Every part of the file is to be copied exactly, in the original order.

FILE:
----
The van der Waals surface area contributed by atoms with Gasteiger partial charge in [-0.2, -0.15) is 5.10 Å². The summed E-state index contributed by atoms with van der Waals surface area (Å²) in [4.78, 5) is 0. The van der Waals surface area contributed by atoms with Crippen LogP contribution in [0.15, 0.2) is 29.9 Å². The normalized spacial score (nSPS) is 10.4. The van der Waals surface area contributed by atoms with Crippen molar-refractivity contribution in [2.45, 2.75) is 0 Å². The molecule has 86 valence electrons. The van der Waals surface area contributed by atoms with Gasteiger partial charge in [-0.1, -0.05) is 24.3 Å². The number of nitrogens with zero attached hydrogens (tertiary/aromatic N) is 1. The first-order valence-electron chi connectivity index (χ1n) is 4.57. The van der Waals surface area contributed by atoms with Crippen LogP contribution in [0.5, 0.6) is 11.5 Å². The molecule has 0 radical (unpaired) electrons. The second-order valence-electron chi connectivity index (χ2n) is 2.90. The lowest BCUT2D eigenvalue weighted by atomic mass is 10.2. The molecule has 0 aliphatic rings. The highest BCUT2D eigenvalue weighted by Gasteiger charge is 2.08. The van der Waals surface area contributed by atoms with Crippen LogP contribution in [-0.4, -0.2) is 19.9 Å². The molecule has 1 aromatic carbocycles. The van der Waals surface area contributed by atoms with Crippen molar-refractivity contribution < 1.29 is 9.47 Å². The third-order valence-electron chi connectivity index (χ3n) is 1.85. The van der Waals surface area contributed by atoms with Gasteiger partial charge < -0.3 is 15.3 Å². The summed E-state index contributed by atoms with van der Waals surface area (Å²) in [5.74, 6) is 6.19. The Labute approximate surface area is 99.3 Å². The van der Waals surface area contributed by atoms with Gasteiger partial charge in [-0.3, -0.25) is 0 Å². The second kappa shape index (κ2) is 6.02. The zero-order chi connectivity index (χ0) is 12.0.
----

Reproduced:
The van der Waals surface area contributed by atoms with Gasteiger partial charge in [-0.2, -0.15) is 5.10 Å². The summed E-state index contributed by atoms with van der Waals surface area (Å²) in [4.78, 5) is 0. The van der Waals surface area contributed by atoms with Crippen LogP contribution in [0.15, 0.2) is 29.9 Å². The normalized spacial score (nSPS) is 10.4. The van der Waals surface area contributed by atoms with Crippen molar-refractivity contribution in [2.45, 2.75) is 0 Å². The molecule has 86 valence electrons. The van der Waals surface area contributed by atoms with Gasteiger partial charge in [-0.1, -0.05) is 24.3 Å². The number of nitrogens with zero attached hydrogens (tertiary/aromatic N) is 1. The first-order valence-electron chi connectivity index (χ1n) is 4.57. The van der Waals surface area contributed by atoms with Crippen LogP contribution in [0.5, 0.6) is 11.5 Å². The molecule has 0 radical (unpaired) electrons. The second-order valence-electron chi connectivity index (χ2n) is 2.90. The lowest BCUT2D eigenvalue weighted by atomic mass is 10.2. The molecule has 0 aliphatic rings. The highest BCUT2D eigenvalue weighted by Gasteiger charge is 2.08. The van der Waals surface area contributed by atoms with Crippen LogP contribution in [-0.4, -0.2) is 19.9 Å². The molecule has 1 aromatic carbocycles. The van der Waals surface area contributed by atoms with Crippen molar-refractivity contribution < 1.29 is 9.47 Å². The third-order valence-electron chi connectivity index (χ3n) is 1.85. The van der Waals surface area contributed by atoms with Gasteiger partial charge < -0.3 is 15.3 Å². The summed E-state index contributed by atoms with van der Waals surface area (Å²) in [5.74, 6) is 6.19. The Labute approximate surface area is 99.3 Å². The van der Waals surface area contributed by atoms with Gasteiger partial charge in [-0.3, -0.25) is 0 Å². The second kappa shape index (κ2) is 6.02. The zero-order chi connectivity index (χ0) is 12.0.